I normally leave others to dissect and analyse the text, sub-text, and eventual outcome of the Albion’s matches. North Stand Chat has many a shrewd commentator. But for what its worth, my usual counsel of reserving judgement at this stage of proceedings was found wanting. The team started playing a game of chess, a strict zonal system against a team as thin in new talent as they were. Admittedly the keep-ball possessional game of defensive football appeared to have given way to a desire to make proper use of the opponents half, but all too often the players seemed uncertain and indecisive in their roles. Certainly, Inigo Calderon, rightly beloved of us all, lacked the pace to perform his wingback mandate, and this was a symbolism of what those of us who are familiar with the players from recent seasons thought may have been a group of poor selections.
As the half went on I began to think that the new signings Aaron Hughes, David Stockdale and Chris O’Grady would be reasonable additions. Hughes looked accomplished in his defending, Stockdale, with little to do, looked confident, Chris O’Grady initially lacked the first touch, but would be more involved if he was playing alongside a second striker. That is unlikely.
Wednesday’s opening, and winning goal, came from a fine strike at range from Giles Coke. Some thought it was a cross, but I beg to differ. He knew where the opportunity lay-and took it. It separated the teams at the break.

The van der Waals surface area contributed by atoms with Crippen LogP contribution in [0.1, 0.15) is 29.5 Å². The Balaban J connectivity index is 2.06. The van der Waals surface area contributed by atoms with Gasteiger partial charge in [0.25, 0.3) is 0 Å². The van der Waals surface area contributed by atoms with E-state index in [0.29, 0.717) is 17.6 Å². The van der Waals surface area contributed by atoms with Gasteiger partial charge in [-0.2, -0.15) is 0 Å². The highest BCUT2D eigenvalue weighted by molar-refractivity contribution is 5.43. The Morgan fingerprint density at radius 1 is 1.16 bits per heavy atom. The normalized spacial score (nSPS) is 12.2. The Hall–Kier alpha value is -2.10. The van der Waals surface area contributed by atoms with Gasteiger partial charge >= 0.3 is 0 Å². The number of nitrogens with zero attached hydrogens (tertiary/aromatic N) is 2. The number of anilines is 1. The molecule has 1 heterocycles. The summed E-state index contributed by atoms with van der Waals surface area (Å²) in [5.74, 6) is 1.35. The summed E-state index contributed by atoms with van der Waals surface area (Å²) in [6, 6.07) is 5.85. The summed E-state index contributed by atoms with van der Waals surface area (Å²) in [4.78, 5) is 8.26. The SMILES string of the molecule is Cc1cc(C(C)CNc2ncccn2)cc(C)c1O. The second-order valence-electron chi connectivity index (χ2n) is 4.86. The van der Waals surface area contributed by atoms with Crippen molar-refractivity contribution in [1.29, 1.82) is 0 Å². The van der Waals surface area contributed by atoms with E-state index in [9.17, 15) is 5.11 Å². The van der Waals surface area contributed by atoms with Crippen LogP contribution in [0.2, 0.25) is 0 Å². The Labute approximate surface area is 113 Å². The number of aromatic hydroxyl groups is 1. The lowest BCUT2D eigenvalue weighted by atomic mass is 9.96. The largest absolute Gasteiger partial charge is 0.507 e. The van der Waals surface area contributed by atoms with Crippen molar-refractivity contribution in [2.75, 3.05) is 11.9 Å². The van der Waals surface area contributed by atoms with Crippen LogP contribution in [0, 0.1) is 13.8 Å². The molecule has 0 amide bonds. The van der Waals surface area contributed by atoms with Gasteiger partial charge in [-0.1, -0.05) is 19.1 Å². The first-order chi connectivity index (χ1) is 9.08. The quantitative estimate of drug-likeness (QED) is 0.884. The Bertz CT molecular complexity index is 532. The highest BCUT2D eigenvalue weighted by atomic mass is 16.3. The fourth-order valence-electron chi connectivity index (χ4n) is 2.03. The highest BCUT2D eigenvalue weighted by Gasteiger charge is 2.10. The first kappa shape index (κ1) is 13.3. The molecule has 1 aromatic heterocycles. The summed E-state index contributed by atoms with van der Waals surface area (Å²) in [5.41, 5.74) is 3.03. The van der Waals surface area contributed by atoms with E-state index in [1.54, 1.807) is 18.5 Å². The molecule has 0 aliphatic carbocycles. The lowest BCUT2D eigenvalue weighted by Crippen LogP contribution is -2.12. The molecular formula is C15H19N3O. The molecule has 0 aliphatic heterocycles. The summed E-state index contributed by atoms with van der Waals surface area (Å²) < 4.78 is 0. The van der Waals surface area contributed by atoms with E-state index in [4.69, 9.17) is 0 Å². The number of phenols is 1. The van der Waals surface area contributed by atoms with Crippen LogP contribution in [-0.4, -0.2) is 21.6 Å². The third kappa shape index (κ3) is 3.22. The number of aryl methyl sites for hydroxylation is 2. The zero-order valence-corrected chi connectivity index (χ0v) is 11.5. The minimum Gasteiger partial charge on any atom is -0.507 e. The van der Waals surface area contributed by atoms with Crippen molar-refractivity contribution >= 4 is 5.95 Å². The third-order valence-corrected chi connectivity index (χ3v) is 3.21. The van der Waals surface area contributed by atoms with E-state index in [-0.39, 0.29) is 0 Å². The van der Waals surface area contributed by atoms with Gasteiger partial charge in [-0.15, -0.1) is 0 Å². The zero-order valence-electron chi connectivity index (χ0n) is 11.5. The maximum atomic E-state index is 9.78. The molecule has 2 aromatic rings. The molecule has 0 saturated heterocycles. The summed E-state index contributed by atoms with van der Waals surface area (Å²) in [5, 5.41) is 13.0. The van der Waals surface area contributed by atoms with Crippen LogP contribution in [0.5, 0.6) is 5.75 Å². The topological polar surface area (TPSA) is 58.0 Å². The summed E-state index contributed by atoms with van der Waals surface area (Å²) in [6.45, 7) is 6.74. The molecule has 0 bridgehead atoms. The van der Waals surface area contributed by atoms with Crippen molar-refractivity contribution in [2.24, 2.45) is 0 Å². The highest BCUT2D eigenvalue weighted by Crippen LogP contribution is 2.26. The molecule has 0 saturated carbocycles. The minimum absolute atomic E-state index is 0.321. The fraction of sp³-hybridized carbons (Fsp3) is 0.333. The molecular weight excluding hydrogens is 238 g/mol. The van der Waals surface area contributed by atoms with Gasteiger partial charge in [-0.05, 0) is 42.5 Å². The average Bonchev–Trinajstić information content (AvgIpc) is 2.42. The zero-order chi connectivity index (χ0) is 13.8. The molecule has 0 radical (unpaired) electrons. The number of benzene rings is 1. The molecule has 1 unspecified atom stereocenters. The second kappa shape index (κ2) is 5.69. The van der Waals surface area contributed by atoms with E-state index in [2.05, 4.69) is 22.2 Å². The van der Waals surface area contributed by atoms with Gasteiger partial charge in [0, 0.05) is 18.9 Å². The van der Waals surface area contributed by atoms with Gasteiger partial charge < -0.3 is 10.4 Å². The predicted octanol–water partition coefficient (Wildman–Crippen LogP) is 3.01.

An immediate recovery was rendered harder shortly after the re-start when Andrew Crofts scored a straight red card for a high tackle on Sam Hutchinson inside the home half. There didn’t seem to be a large amount of dispute, but in fairness to the Albion, the ten men did seem more in tune than the eleven. The sight of Craig Mickail-Smith joining O’Grady, in an orthodox front two, smacked of a positive substitution. As a long term prospect it seems worth a gamble- as long as it doesn’t mean a return to hoof-ball. The Albion attacked more freely, with Will Buckley’s earlier arrival being the catalyst, but despite the greater forays, and O’Grady forcing and excellent save from Kieran Westwood, The Owls were wise to most of our schemes.
And thus our first endeavours of the 2014/15 season ended in a 1-0 defeat.
As I left my seat in 95th minute, with very little push and shove required in the empty avenues around me, I realised how my expectations for this season have been lowered, and that the expected new signings may not give encouragement to counter this. Not being prone to saturated sheets, my bed had already been wet, and I worried that I may need to add a canoe to the wardrobe if things don’t begin to move forward. Still it’s early days, and having missed out on a chicken pie, as I wanted to take my seat in time for the second half, I put my emotional imbalance down to this painful disappointment.
As the subdued attendees left, and having failed in those two previous queuing attempts to land my first pie of the season, I was distracted by an empty kiosk, and a host of waiting delicacies, lining up in the heated slides like a group of Miss World wannabees. Every cloud has a covering pastry.
Being once of life’s greatest spectators, and having read too much Alan Bennett, for me attending Albion games is a glorious social indulgence. Results often feel peripheral, so I pretend. As I made my way to the Sussex University bus stop my thoughts turned to next weeks annual pilgrimage to Birmingham, the reading time that the train journey affords, and the annual alternative sport where I try to find my way out of the Bullring in less than an hour. Theseus had the right idea.
Football is back, and nothing has changed. Oh, the joy of humble routine.